136,000 square metres reclaimed, the equivalent to 19 times the total area of the Hong Kong Stadium Field.
Chinese construction at Gaven Reef in the Tizard Banks began after March 30, 2014. From little available land mass, a new artificial island was built, in an approximately 300 metre by 250 metre square. In addition a channel was also cut out of the centre of the reef. The new structures include a main square building with what appears to be an anti-aircraft tower, a large supply platform where ships can dock, several gun emplacements, as well as radar and communications equipment
76,000 square metres reclaimed, the equivalent to 10 times the total area of the Hong Kong Stadium Field.
In 2004, Hughes Reef was a 380 square metre concrete platform, but after reclamations began in the summer of 2014, the land mass at the reef has increased to 75,000 square metres. The facility on Hughes comprises a main, square building and an anti-aircraft tower.
109,000 square metres reclaimed, the equivalent to 15 times the total area of the Hong Kong Stadium Field.
Johnson South Reef was a 7.2 sq km submerged reef in the Union Banks until early 2014. Where there was once just a small concrete platform and communications facility, there now stands an island that is 400 metres across at its widest point. It has an area of more than 100,000 square metres and features a sea fortress with the following facilities.
231,100 square metres reclaimed, the equivalent to 3 times the total area of the Hong Kong Convention Centre.
Cuarteron Reef, located in the London Reefs, was also the site of significant dredging and construction during the summer months of 2014. Before that, the reef held a concrete supply platform with communications equipment and radars, like many of mainland China’s other land features in the Spratly Islands. As imagery from November 2014 demonstrates, China has since built an artificial island at Cuarteron and is also building structures on the island.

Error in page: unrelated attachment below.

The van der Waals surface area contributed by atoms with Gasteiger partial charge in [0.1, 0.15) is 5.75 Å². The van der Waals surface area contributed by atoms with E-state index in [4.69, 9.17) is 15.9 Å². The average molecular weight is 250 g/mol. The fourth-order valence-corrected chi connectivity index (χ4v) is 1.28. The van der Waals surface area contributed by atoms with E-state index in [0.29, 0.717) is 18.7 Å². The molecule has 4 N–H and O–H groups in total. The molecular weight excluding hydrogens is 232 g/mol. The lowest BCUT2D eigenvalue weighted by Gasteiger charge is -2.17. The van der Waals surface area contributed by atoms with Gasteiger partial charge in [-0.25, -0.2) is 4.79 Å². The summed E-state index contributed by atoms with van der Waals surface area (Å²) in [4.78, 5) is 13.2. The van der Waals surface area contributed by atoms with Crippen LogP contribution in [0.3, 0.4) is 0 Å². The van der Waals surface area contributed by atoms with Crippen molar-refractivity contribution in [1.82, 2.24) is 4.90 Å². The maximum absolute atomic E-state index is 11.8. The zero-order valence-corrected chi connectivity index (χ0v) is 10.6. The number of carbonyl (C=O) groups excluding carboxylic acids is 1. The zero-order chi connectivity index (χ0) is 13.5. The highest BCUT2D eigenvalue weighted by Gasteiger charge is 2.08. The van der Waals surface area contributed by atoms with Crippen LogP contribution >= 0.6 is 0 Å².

The January 1974 battle of the Paracel Islands, between the People’s Liberation Army Navy and the South Vietnamese Navy, was the PLA Navy’s first sea battle against an external enemy. When it was over, China had gained control over the whole Paracel archipelago in the South China Sea. Accounts of the battle vary widely, but an article this year by Professor Toshi Yoshihara from the US Naval War College, drawing on new Chinese sources, sets out a clear timeline.
Yoshihara notes that Mao Zedong issued his last military orders during the conflict and that Deng Xiaoping oversaw the naval campaign, evidence of the importance placed on it by the Chinese leadership.
In the most recent major military clash in the South China Sea, the Chinese and Vietnamese navies exchanged fire at Johnson South Reef in the Spratly Islands on March 14, 1988, with 64 Vietnamese troops reported killed and three Vietnamese ships sunk.
The Chinese side said it took place a year after Unesco entrusted China to set up an oceanographic station on Fiery Cross Reef, and that the PLA Navy sent three frigates to protect the construction mission and safeguard China’s territorial sovereignty because Vietnam had attempted to occupy Fiery Cross Reef, Johnson South Reef and other Chinese-controlled outcrops in the Spratlys.
A video of the clash released by the PLA Navy in 2009 to celebrate its 60th anniversary claimed the Chinese side killed more than 300 enemy troops, captured nine others, sank one foreign warship and damaged other two, while just one PLA sailor was injured.
In his book The South China Sea, former BBC reporter Bill Hayton said the Vietnamese appeared to have landed on the reef in a small boat loaded with construction equipment, before proceeding to raise Vietnamese flags. Chinese troops then arrived and tried to remove the flags, with the two sides shouting at each other and then scuffling.
He cites the Chinese side as saying a Vietnamese soldier shot and wounded a Chinese one, and that the Chinese force then retreated as Vietnamese ships opened fire with machine guns, whereas the Vietnamese said the Chinese killed the deputy commander of the Vietnamese landing force and then withdrew before their ships opened fire.
The video shows the Vietnamese force standing on the reef, knee-deep in water, before the Chinese ships open fire, mowing them down.